I have been collecting bells for more than twenty years. I try to bring back a bell from every place that I travel to, so each of the bells in my collection brings back happy memories. Some of my bells are gifts from friends and family members, and some are flea market finds that I chanced upon. I do not buy every bell that I come across (my home would then be overrun with bells) but only buy those that appeal to me because of their unusual appearance, history, or sound. Here are some bells from my collection...
Here's an excerpt from an article I wrote about bells for the Children's Digest magazine.
Bells are amongst the oldest manmade musical instruments in the world, and from the earliest times, the most basic use of bells was to call people to worship and prayer. In Ancient Greece, the ringing of bells announced that freshly caught fish had arrived at the market! In Rome, bells called the people to worship at temples, and sonorous bell ringing accompanied the funeral services of mighty Roman emperors. In times of war, bells were rung to alert the people when enemy forces were approaching the gates of a city or fort. Bells were also treasured in these civilizations as patriotic symbols or war trophies. In fact, one of the first acts of invaders was to silence the bells of conquered cities!
The shapes of bells depend on their cultural environment, their intended use, and the materials used in their composition. All tower bells in the western world are tulip shaped with a sound bow, or a bulge near their rim. In East Asia, bells are barrel shaped. Chinese bells often have lotus shaped rims. Bells in Asia do not have a sound bow. It is interesting to note that almost all Asian bells have convex walls, so the sound of these bells is produced and focused within the bell itself. Bells made in the western Christian tradition however, are trumpet shaped, and so their sound reaches out, and can be heard over much longer distances. In India, large temple bell bells are made from ‘panchaloha’ which is an alloy made of gold, silver, copper, tin and lead, and are often crowned with images of popular deities like Hanuman or Ganesha, or mythical creatures like the Nandi Bull, or Garuda the great eagle. The pellet bell or ‘tiger bell’ is a spherical vessel with loose pellets rolling around inside. This bell, which is rather like a rattle, is of great antiquity, and is widely used in Asia. In India, Pakistan and Philippines these bells are used as a dance attribute.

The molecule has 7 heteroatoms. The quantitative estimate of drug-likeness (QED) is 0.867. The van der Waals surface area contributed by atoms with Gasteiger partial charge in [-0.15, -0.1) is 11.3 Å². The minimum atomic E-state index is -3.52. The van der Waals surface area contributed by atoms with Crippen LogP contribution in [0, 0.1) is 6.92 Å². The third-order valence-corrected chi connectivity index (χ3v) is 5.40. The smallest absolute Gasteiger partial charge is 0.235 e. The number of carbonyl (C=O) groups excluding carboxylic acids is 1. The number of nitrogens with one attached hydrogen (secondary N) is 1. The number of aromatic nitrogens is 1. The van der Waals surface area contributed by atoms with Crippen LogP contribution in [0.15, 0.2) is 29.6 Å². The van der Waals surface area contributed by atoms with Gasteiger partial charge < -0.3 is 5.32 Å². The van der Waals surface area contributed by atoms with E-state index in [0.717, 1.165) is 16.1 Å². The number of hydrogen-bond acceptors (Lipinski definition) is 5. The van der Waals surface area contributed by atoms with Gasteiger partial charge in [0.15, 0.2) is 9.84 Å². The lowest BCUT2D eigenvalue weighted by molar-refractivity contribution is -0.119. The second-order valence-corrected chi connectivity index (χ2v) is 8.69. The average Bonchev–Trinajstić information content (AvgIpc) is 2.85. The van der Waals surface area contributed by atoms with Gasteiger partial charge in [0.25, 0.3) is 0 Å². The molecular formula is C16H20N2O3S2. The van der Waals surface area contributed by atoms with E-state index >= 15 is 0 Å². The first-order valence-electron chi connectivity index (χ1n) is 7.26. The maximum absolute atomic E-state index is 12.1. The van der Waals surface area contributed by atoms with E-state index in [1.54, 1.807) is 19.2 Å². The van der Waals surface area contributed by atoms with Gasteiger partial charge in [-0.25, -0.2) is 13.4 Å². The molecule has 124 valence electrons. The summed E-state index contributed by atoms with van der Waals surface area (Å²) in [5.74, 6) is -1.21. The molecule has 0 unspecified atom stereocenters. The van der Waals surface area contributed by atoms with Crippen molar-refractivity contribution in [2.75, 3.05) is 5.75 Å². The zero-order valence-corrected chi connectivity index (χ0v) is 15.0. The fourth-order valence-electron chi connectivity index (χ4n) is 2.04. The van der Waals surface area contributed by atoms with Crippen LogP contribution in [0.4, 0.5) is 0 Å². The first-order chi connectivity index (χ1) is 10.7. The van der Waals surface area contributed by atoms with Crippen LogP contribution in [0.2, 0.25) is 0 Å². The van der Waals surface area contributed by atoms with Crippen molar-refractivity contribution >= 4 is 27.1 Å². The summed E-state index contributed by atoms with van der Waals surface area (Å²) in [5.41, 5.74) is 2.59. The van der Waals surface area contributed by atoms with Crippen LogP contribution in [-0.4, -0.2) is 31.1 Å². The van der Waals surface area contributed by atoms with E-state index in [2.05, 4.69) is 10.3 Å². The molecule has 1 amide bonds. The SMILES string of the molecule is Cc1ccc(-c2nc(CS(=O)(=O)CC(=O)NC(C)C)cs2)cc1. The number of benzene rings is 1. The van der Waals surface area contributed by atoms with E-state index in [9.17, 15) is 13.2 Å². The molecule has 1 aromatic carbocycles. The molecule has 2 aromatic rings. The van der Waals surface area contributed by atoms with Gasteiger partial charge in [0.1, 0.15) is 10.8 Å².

During the Mughal era in India, Emperor Humayun, hung a thick rope at the entrance of his magnificent palace at Agra. It was attached to a large bell, and Humayun a whimsical, but just king, decreed that if any of his subjects wanted justice from his monarch, all he had to do was ring the bell, and the Emperor himself would appear on his royal balcony to listen to the pleas! Many interesting anecdotes have been recorded in Indian history books about this particular idea of Humayun, and there is even one improbable, but fascinating tale of how the bell was once rung by a milking cow, who, desperate to be reunited with the newborn calf that had been wrested from her, decided to appeal to the Emperor himself!
According to Hindu myth, when Shiva was performing his dance of bliss on Mount Kailash, a single bell from his anklet came loose, and rolled down the slopes of the lofty mountain peak. The sounds that it made as it rolled down – Tha-di-thom-nom- today form the basic syllables used in Indian dance.
There's a famous line from the movie 'It's a Wonderful Life,' that explains why collectors like me are so enchanted by bells - "Everytime a bell rings, an angel gets its wings..."